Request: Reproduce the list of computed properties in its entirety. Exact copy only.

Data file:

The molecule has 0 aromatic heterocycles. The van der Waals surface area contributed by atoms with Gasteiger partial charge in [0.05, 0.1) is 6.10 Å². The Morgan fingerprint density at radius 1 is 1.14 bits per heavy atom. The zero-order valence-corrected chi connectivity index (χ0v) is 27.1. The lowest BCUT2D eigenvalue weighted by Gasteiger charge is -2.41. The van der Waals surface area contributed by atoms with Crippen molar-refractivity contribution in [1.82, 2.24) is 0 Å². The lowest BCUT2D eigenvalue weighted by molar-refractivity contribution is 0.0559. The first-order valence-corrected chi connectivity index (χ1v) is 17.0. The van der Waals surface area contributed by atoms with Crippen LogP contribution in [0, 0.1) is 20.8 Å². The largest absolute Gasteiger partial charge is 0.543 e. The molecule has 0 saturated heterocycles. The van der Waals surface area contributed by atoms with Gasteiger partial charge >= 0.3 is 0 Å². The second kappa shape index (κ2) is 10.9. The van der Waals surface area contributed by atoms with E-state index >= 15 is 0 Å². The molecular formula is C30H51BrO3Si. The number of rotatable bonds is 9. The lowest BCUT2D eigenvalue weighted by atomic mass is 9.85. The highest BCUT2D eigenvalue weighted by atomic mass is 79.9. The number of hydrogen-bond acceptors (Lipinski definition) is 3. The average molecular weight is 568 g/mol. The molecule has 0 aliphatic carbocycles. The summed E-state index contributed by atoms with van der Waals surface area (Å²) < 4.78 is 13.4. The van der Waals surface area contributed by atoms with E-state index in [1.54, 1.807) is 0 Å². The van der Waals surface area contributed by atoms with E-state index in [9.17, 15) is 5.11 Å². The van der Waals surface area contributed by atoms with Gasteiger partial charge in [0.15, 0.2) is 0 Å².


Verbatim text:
The molecule has 0 aromatic heterocycles. The van der Waals surface area contributed by atoms with Gasteiger partial charge in [0.05, 0.1) is 6.10 Å². The Morgan fingerprint density at radius 1 is 1.14 bits per heavy atom. The zero-order valence-corrected chi connectivity index (χ0v) is 27.1. The lowest BCUT2D eigenvalue weighted by Gasteiger charge is -2.41. The van der Waals surface area contributed by atoms with Crippen molar-refractivity contribution in [1.82, 2.24) is 0 Å². The lowest BCUT2D eigenvalue weighted by molar-refractivity contribution is 0.0559. The first-order valence-corrected chi connectivity index (χ1v) is 17.0. The van der Waals surface area contributed by atoms with Crippen LogP contribution in [0, 0.1) is 20.8 Å². The largest absolute Gasteiger partial charge is 0.543 e. The molecule has 0 saturated heterocycles. The van der Waals surface area contributed by atoms with Gasteiger partial charge >= 0.3 is 0 Å². The second kappa shape index (κ2) is 10.9. The van der Waals surface area contributed by atoms with E-state index >= 15 is 0 Å². The molecular formula is C30H51BrO3Si. The number of rotatable bonds is 9. The lowest BCUT2D eigenvalue weighted by atomic mass is 9.85. The highest BCUT2D eigenvalue weighted by atomic mass is 79.9. The number of hydrogen-bond acceptors (Lipinski definition) is 3. The average molecular weight is 568 g/mol. The molecule has 0 aliphatic carbocycles. The summed E-state index contributed by atoms with van der Waals surface area (Å²) < 4.78 is 13.4. The van der Waals surface area contributed by atoms with E-state index in [1.54, 1.807) is 0 Å². The van der Waals surface area contributed by atoms with E-state index in [9.17, 15) is 5.11 Å². The van der Waals surface area contributed by atoms with Gasteiger partial charge in [0.15, 0.2) is 0 Å².